When were the books of the New Testament written?
Contemporary New Testament scholars agree that Paul’s seven undisputed letters — Romans, 1 Corinthians, 2 Corinthians, Galatians, Philippians, 1 Thessalonians, and Philemon — date to the 50s. They disagree about the compositional dates of the remaining New Testament books, however.
In Rethinking the Dates of the New Testament, Jonathan Bernier identifies three chronological frameworks used by contemporary scholars: (1) “lower” chronologies date the remaining books prior to 70, (2) “middle” chronologies date them from 70–100, and (3) “higher” chronologies date them after 100.
For centuries, Christian tradition taught that the named authors of New Testament books actually wrote them, dating the books’ composition to the Apostolic Era, roughly mid- to late-first century. In Bernier’s terms, Christian tradition was a hybrid of lower and middle chronologies.
Liberal scholars, most notably Ferdinand Christian Baur, challenged this tradition in the nineteenth century, arguing that aside form Paul’s undisputed letters, the New Testament was written in the Post-Apostolic Era, well into the second century.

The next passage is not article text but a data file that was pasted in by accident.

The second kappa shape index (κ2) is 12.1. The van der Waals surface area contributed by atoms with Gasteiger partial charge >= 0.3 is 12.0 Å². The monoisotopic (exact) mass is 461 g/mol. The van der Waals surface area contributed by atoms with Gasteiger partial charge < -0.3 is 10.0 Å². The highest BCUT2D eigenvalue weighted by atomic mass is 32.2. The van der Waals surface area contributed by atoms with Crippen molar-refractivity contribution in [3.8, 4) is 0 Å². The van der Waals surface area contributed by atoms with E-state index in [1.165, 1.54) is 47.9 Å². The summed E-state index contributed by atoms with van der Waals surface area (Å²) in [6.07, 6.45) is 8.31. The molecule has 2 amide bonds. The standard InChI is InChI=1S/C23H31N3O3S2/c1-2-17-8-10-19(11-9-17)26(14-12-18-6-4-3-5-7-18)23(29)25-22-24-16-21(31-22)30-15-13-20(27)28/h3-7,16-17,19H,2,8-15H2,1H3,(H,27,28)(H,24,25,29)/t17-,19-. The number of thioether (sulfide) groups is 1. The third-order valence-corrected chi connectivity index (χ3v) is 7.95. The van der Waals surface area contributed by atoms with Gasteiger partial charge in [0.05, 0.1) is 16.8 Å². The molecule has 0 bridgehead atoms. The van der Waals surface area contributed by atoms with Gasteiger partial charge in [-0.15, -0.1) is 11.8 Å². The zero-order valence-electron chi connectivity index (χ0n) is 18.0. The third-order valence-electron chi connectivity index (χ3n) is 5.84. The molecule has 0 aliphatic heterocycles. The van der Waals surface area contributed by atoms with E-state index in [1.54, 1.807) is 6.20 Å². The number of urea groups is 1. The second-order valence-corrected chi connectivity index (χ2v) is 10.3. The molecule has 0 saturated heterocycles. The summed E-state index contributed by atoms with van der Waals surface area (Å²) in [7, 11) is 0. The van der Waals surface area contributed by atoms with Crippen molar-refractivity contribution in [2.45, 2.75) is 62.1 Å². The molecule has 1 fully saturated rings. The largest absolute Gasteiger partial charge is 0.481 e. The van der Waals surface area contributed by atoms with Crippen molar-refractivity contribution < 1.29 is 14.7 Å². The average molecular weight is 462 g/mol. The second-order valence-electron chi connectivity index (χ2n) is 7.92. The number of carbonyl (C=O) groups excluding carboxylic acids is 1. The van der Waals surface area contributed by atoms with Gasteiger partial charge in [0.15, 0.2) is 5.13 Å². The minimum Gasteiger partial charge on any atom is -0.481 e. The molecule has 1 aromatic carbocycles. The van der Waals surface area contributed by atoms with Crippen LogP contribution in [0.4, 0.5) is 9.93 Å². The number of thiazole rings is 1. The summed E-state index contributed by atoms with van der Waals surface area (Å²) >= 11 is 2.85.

Today, the consensus among scholars — whether traditional or liberal — favors middle chronologies for the bulk of the New Testament.
Bernier himself makes a case for lower chronologies, arguing that the majority of New Testament books was written prior to 70, with a handful of exceptions. For the Pastoral Epistles — 1–2 Timothy and Titus — he offers a date-range of 60 ( if the letters are authentic) to 175 at the latest (if they are pseudonymous). For 2 Peter, the date range is 60 ( if authentic) to 125 (if pseudonymous). He argues that 1 and 2 John have a range from 60–100 and that 3 John is no later than 100.
He also offers date-ranges for early Christian writings outside the New Testament, including 1 Clement (64–70), Didache (60–125), Epistle of Barnabas (70–132), and Shepherd of Hermas (70–125).
Rethinking the Dates of the New Testament is the first complete scholarly monograph on the topic of the New Testament books’ dates of composition since John A. T. Robinson’s Reading the New Testament (1976), which also argued for a lower chronology.